3. Be calm. People who are not familiar with computers or a specific program all assume one thing: "If I click on the wrong thing, it will destroy everything." [In this case, "everything" is assumed to be either the document, the entire program or the whole computer.] Hence, it is with great trepidation that people try new things on computers. So, when the tiniest unexpected thing happens, people panic. (This is true of kids and adults.) The best thing the instructor can do at this point is to be calm and reassure them that not only did they not destroy anything, but that it is virtually impossible for them to destroy anything. Sometimes people also panic when everyone else is ahead of them (they think). In this case, a lot of times, the best thing you can do is to bring them up to speed with everyone else (even if you have to do it for them), because otherwise their panic will drown out any new information you're trying to give them. Calmness is the key to helping them keep up and continue to learn.

4. It's ok if you forget. Especially when I am teaching a new software, I am very intentional about telling  people that it is ok if they forget the specific steps for what we are talking about. (I usually bring this up about the point where people are starting to panic or get the dazed, overwhelmed look.) I don't tell them this because I'm teaching useless information. I tell this this because all they need to remember is that the software can do that particular thing. If they don't remember what button to click or which menu it's under, that's ok. As long as they remember that it has that capability, all they need to do is find someone who knows a bit more than you do to help you find it (or Google it :-)) I think that this is important for people to hear, particularly people who aren't very familiar with computers; i.e., the people who want to write down the steps for each new skill. If they know they don't need to remember every step, they are far less likely to panic, and far less likely to miss valuable instruction because they are writing down every step for something 2 skills back.

5. As a teacher, make use of the other students. I'm pretty sure I spend at least 40-50% of every school day repeating the words, "Help the person next to you if they're stuck or if they're not there yet." (This will probably be the first words my child learns to say, given that he/she will have heard it so many times in utero!) In most classes, at least half the participants should be able to keep up with you. After every set of instructions, give time to complete, then remind those who are keeping up to help those who are stuck.  This helps the confused individuals feel like they're not slowing down the class, makes those who are keeping up feel good about themselves, AND (most importantly) it saves the teacher from having to speak with every person individually to make sure they are in the right place.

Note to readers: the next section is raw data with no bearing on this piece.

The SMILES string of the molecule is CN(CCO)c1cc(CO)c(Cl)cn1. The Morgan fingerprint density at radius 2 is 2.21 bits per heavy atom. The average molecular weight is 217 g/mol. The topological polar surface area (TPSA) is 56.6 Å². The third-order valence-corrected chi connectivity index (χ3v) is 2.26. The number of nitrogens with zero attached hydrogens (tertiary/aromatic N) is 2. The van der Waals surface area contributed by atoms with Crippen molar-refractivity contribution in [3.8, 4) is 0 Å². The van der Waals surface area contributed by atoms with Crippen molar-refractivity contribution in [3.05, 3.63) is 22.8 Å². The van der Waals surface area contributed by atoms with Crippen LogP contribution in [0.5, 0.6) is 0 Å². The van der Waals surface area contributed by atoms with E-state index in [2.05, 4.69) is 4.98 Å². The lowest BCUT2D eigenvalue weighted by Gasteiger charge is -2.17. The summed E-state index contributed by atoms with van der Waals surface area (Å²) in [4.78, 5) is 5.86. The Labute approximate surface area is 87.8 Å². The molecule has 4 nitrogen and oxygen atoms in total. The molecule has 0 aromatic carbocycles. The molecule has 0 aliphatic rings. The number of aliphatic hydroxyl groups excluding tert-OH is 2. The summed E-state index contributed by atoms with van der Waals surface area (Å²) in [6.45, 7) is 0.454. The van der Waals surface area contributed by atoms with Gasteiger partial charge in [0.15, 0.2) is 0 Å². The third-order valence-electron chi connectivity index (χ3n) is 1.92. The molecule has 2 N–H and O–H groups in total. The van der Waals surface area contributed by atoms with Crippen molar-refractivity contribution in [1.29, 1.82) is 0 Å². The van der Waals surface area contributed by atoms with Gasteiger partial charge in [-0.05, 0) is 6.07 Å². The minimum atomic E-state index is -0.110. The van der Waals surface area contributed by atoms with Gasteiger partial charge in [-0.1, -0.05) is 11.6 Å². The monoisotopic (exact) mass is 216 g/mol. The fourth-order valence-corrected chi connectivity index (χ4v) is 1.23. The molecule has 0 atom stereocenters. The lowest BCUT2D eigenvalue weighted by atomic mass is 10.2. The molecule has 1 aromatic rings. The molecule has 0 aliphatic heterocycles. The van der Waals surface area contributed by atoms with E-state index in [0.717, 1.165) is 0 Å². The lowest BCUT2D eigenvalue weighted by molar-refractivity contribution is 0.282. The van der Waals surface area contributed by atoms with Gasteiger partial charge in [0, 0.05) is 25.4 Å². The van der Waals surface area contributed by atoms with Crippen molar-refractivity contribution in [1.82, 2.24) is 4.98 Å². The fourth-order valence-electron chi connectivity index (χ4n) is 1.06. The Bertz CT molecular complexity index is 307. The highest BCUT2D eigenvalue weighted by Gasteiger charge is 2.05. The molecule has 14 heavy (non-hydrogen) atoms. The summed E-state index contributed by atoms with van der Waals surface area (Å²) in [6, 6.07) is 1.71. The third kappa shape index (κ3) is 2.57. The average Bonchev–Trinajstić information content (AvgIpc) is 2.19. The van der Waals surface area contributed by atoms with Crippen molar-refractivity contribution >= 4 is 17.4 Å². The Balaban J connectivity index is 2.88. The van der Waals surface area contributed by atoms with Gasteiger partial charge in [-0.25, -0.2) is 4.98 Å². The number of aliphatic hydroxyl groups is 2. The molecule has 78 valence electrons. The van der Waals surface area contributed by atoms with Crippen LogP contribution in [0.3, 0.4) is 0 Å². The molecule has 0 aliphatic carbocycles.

Hm. As it turns out, things that help when teaching technology are just plain good teaching skills. Who knew? :-) There are a few more things I've learned teaching tech, but I will save those for future posts.

[Note: Handing out the comic depicted here from xkcd will NOT make you a good tech teacher, but it will make all the computer people you know laugh :-)]

[The error message above comes from a hilarious website that lets you make your own error messages. It is hysterical; I'd highly advise checking it out for some good belly laughs :-)]

Friday, October 7, 2011

Student Thoughts

I was on Twitter the other day, where I do NOT waste time, I learn things. Seriously. There, I ran across this post recapping some of the things students said on the "Voices of the Nation" segment of NBC's Education Nation. As I read through the items, so many thoughts were flying through my head that I was literally talking out loud to myself. In an empty room. Here are a few of my reflections on some of the student comments. [All student quotes from the panel are in italics.]

1. On critical thinking: "I have to critically think in college, but your tests don't teach me that." 
Yes!!! This is unequivocally true. First of all, good for colleges for still forcing kids to think hard. Elementary and high schools have largely lost their right to teach critical thinking. Testing has exhausted our time and energy for finding ways to show kids how to problem-solve, the most critical (and most common) skill needed for successfully navigating society today. Kids recognize how important this is too: "We do tests to make teachers look good and the school look good, but we know they don't help us to learn what's important to us." 

2. On caring educators: "I can't learn from you if you are not willing to connect with me," and "Caring about each student is more important than teaching the class." 
I see this on a daily basis. Kids need to know teachers care. It doesn't matter how you go about teaching the class, how much content you cover in a day, or even how you do discipline. If kids know you care, they will work with you and for you. We, as adults know what it's like to work for someone who doesn't care about you, and we don't expect them to. However, when we DO get to work for or with someone who honestly cares about us, it makes all the difference in the world. The same thing goes for kids. Even tiny things go a long way. Every time I tell kids good luck on a soccer game, ask them about their weekend, compliment their hair, or show them that I understand even just a tiny portion of who they are, they almost literally light up. In another student's words, "You need to love a student before you can teach a student."